It doesn’t matter whether we call it “inflation” or “cost of living”, the fact remains that it costs more to live than it did 15 years ago. As for 1975, I happen to know for a fact that in Alaska in that year, home diesel was 65 cents a gallon. My kid and I did a research paper using my mother’s tax records (she operated a business from our home and kept receipts). Alaska (which is we lived) at the time was considered high-priced for fuel because we had no instate refineries, so I’d be willing to bet that fuel oil in 1975 in the Lower 48 was running somewhere south of 60 cents a gallon.

      Gasoline at the time was $1.69 a gallon (nationwide average) and a barrel of oil was about $12.

      On every price line, you will find a sharp increase between what those items costs in 1975 compared to now. It takes some research,. but when you do it, you quickly discover that the pundits and the government have been spinning the economic story. Maybe there’s no “inflation” by the government’s standard because the government standard no longer includes food and fuel, but when you’re the one trying to get your paycheck to stretch over basic living expenses, the cost of living has gone up and that is an inflation of costs.

      So, is the government lying to us when they say “there’s no inflation”. They’re using rhetorical tricks to make the statement and that’s dishonest. The cost of living has increased dramatically — could we be honest with that?

      Reply
      • Hugh Caley

        Can you please point out where “the government” is showing “there’s no inflation”? I personally have seen no such information being put out by “the government”.

      • Origbless

        Eliminating food and fuel is one of the Greenspan Era legacies. Desperate times, deceptive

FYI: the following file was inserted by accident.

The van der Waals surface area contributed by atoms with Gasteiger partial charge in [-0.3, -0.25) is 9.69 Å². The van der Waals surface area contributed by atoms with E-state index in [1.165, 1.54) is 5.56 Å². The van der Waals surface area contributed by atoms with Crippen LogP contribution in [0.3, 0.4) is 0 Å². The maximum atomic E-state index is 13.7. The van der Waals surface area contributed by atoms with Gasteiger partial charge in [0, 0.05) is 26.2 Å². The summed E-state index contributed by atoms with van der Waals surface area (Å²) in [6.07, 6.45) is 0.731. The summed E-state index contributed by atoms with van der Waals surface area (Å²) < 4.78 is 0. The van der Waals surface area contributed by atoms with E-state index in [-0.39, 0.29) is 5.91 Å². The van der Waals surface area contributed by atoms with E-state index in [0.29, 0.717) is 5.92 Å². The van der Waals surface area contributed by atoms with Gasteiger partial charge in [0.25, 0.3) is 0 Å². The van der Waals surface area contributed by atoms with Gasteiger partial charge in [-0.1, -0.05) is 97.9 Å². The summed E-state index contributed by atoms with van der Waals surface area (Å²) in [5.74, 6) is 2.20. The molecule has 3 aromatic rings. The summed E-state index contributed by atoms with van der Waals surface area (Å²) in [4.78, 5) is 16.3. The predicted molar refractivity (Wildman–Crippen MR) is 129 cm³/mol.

maneuvers.

  23. George

    But we’re being consistently told that there is no inflation! They just keep hammering the point that there is no inflation. Say a lie many times and people will stating believing it. I’m amused at how many pundits try to very hard to get us to accept that there is no inflation when the real proof is in our wallet.

    So who is correct? the Feds or the actual rise in the cost of living? And if the reality of *living expenses* contradict what the pundits try brain washing us with, what are we to make of these cheer leader types? That they’re out to mask this facade? Every time I hear someone tell me that “there is no inflation”, I’m pretty sure it’s from an arm chair academic.

    Reply
    • Tom G.

      That’s quite a rant, George. Who is telling you that there is no inflation? Why are you acting like chicken little over information that is verifiably wrong? Look it up man, the numbers are easily retrieved and, over the last 100 years, 90 of them had a > than zero rate for US inflation.

      PS: I also recommend you look up the definition and measures that are reported as inflation as you clearly don’t know them since you seem to be equating it to ‘cost of living’.

      Reply